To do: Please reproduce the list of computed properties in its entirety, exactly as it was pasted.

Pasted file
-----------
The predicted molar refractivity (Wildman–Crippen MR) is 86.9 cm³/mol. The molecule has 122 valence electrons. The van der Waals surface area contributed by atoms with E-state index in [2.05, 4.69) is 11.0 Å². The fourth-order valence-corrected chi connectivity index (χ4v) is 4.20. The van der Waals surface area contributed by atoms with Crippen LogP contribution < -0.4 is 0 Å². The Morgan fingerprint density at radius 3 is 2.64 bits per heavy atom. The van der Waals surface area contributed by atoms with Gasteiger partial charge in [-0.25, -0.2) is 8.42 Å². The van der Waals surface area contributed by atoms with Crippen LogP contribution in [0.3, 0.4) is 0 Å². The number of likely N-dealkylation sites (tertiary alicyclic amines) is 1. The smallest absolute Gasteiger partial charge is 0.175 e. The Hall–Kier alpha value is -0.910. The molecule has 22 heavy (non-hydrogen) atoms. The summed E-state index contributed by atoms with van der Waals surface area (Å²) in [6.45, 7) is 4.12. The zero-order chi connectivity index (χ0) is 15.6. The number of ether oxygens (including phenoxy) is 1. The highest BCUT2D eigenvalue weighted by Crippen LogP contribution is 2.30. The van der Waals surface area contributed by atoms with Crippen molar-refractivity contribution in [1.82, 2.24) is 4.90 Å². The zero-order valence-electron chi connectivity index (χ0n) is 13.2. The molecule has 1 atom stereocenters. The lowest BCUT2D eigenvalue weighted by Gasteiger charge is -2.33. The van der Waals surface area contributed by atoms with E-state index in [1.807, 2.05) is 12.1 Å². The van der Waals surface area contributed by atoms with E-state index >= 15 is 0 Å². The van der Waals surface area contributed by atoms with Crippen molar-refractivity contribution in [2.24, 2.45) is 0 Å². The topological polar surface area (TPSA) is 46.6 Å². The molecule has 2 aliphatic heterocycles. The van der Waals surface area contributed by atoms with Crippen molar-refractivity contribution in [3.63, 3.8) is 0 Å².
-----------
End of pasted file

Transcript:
The predicted molar refractivity (Wildman–Crippen MR) is 86.9 cm³/mol. The molecule has 122 valence electrons. The van der Waals surface area contributed by atoms with E-state index in [2.05, 4.69) is 11.0 Å². The fourth-order valence-corrected chi connectivity index (χ4v) is 4.20. The van der Waals surface area contributed by atoms with Crippen LogP contribution < -0.4 is 0 Å². The Morgan fingerprint density at radius 3 is 2.64 bits per heavy atom. The van der Waals surface area contributed by atoms with Gasteiger partial charge in [-0.25, -0.2) is 8.42 Å². The van der Waals surface area contributed by atoms with Crippen LogP contribution in [0.3, 0.4) is 0 Å². The number of likely N-dealkylation sites (tertiary alicyclic amines) is 1. The smallest absolute Gasteiger partial charge is 0.175 e. The Hall–Kier alpha value is -0.910. The molecule has 22 heavy (non-hydrogen) atoms. The summed E-state index contributed by atoms with van der Waals surface area (Å²) in [6.45, 7) is 4.12. The zero-order chi connectivity index (χ0) is 15.6. The number of ether oxygens (including phenoxy) is 1. The highest BCUT2D eigenvalue weighted by Crippen LogP contribution is 2.30. The van der Waals surface area contributed by atoms with Crippen molar-refractivity contribution in [1.82, 2.24) is 4.90 Å². The zero-order valence-electron chi connectivity index (χ0n) is 13.2. The molecule has 1 atom stereocenters. The lowest BCUT2D eigenvalue weighted by Gasteiger charge is -2.33. The van der Waals surface area contributed by atoms with E-state index in [1.807, 2.05) is 12.1 Å². The van der Waals surface area contributed by atoms with E-state index >= 15 is 0 Å². The van der Waals surface area contributed by atoms with Crippen molar-refractivity contribution in [2.24, 2.45) is 0 Å². The topological polar surface area (TPSA) is 46.6 Å². The molecule has 2 aliphatic heterocycles. The van der Waals surface area contributed by atoms with Crippen molar-refractivity contribution in [3.63, 3.8) is 0 Å².